Trichomonas vaginalis infection and prostate-specific antigen concentration: Insights into prostate involvement and prostate disease risk

Marvin E. Langston, Ankita Bhalla, John F. Alderete, Remington L. Nevin, Ratna Pakpahan, Johannah Hansen, Debra Elliott, Angelo M. De Marzo, Charlotte A. Gaydos, William B. Isaacs, William G. Nelson, Lori J. Sokoll, Jonathan M. Zenilman, Elizabeth A. Platz, Siobhan Sutcliffe

Research output: Contribution to journalArticle

Abstract

Background: The protist Trichomonas vaginalis causes a common, sexually transmitted infection and has been proposed to contribute to the development of chronic prostate conditions, including benign prostatic hyperplasia and prostate cancer. However, few studies have investigated the extent to which it involves the prostate in the current antimicrobial era. We addressed this question by investigating the relation between T. vaginalis antibody serostatus and serum prostate-specific antigen (PSA) concentration, a marker of prostate infection, inflammation, and/or cell damage, in young, male, US military members. Methods: We measured T. vaginalis serum IgG antibodies and serum total PSA concentration in a random sample of 732 young, male US active duty military members. Associations between T. vaginalis serostatus and PSA were investigated by linear regression. Results: Of the 732 participants, 341 (46.6%) had a low T. vaginalis seropositive score and 198 (27.0%) had a high score, with the remainder seronegative. No significant differences were observed in the distribution of PSA by T. vaginalis serostatus. However, slightly greater, nonsignificant differences were observed when men with high T. vaginalis seropositive scores were compared with seronegative men, and when higher PSA concentrations were examined (≥0.70 ng/mL). Specifically, 42.5% of men with high seropositive scores had a PSA concentration greater than or equal to 0.70 ng/mL compared with 33.2% of seronegative men (adjusted P =.125). Conclusions: Overall, our findings do not provide strong support for prostate involvement during T. vaginalis infection, although our suggestive positive findings for higher PSA concentrations do not rule out this possibility entirely. These suggestive findings may be relevant for prostate condition development because higher early- to mid-life PSA concentrations have been found to predict greater prostate cancer risk later in life.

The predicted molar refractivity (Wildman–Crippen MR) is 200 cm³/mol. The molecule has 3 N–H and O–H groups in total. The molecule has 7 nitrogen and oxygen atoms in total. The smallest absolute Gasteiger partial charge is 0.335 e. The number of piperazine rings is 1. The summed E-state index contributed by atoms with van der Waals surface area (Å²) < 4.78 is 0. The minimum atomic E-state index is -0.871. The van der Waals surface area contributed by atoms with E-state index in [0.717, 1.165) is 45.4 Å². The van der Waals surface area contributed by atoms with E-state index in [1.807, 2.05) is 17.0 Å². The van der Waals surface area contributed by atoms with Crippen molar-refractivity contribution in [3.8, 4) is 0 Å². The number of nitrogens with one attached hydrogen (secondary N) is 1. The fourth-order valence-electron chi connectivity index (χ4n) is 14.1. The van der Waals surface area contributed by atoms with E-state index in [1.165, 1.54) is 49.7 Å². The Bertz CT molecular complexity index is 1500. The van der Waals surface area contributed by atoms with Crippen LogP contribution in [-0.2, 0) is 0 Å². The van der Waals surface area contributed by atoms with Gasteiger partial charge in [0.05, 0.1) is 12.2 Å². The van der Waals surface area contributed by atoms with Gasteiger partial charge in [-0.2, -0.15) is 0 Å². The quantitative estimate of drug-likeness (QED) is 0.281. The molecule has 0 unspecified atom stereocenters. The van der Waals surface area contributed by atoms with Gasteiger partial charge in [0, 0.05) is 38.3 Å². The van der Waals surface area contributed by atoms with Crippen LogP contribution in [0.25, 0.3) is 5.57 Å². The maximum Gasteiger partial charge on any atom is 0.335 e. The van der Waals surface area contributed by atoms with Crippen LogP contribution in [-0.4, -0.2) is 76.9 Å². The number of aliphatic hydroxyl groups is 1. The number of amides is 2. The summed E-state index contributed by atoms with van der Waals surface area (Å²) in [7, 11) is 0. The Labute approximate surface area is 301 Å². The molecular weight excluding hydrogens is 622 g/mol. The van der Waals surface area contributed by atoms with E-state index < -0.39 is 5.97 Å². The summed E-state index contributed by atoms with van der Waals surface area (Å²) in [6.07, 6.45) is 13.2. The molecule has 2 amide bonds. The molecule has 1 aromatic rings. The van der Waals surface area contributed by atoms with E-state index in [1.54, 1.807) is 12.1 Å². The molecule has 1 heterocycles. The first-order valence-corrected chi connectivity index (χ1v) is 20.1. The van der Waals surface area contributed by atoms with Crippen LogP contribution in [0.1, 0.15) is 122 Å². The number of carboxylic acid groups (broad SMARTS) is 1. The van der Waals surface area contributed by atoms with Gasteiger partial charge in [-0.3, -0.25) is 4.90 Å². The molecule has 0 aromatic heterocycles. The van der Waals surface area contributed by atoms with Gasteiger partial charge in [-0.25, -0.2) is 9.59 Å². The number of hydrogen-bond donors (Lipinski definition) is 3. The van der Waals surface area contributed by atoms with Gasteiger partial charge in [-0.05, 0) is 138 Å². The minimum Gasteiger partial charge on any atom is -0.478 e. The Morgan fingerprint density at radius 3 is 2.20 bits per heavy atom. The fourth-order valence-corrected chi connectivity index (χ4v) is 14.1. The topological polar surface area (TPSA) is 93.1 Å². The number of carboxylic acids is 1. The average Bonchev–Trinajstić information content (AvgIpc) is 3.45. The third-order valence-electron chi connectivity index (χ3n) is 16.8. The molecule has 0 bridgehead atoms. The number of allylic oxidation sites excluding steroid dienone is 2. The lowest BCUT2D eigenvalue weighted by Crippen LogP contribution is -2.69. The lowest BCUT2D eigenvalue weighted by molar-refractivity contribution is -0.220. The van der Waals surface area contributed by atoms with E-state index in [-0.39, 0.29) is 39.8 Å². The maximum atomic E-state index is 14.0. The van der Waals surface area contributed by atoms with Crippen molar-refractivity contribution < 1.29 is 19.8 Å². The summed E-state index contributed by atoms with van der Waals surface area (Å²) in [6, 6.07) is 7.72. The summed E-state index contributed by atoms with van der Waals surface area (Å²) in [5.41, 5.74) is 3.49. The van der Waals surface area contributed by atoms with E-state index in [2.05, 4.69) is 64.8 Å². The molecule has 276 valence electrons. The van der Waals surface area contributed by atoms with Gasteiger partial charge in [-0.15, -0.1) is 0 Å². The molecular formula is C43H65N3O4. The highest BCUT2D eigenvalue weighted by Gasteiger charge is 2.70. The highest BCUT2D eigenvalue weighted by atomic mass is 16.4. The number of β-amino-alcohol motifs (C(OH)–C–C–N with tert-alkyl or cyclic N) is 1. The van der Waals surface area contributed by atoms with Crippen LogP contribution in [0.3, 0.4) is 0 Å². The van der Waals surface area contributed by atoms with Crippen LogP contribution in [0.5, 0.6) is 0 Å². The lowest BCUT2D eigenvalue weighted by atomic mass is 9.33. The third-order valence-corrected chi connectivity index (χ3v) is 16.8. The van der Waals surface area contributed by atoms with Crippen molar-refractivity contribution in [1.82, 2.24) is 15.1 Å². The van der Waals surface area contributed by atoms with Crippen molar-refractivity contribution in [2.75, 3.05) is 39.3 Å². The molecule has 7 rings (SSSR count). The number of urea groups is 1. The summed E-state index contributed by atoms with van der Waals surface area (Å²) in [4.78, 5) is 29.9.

Original languageEnglish (US)
Pages (from-to)1622-1628
Number of pages7
JournalProstate
Volume79
Issue number14
DOIs
StatePublished - Jan 1 2019

Keywords

  • T. vaginalis
  • inflammation
  • prostate cancer etiology
  • sexually transmitted infection

ASJC Scopus subject areas

  • Oncology
  • Urology

Fingerprint Dive into the research topics of 'Trichomonas vaginalis infection and prostate-specific antigen concentration: Insights into prostate involvement and prostate disease risk'. Together they form a unique fingerprint.

  • Cite this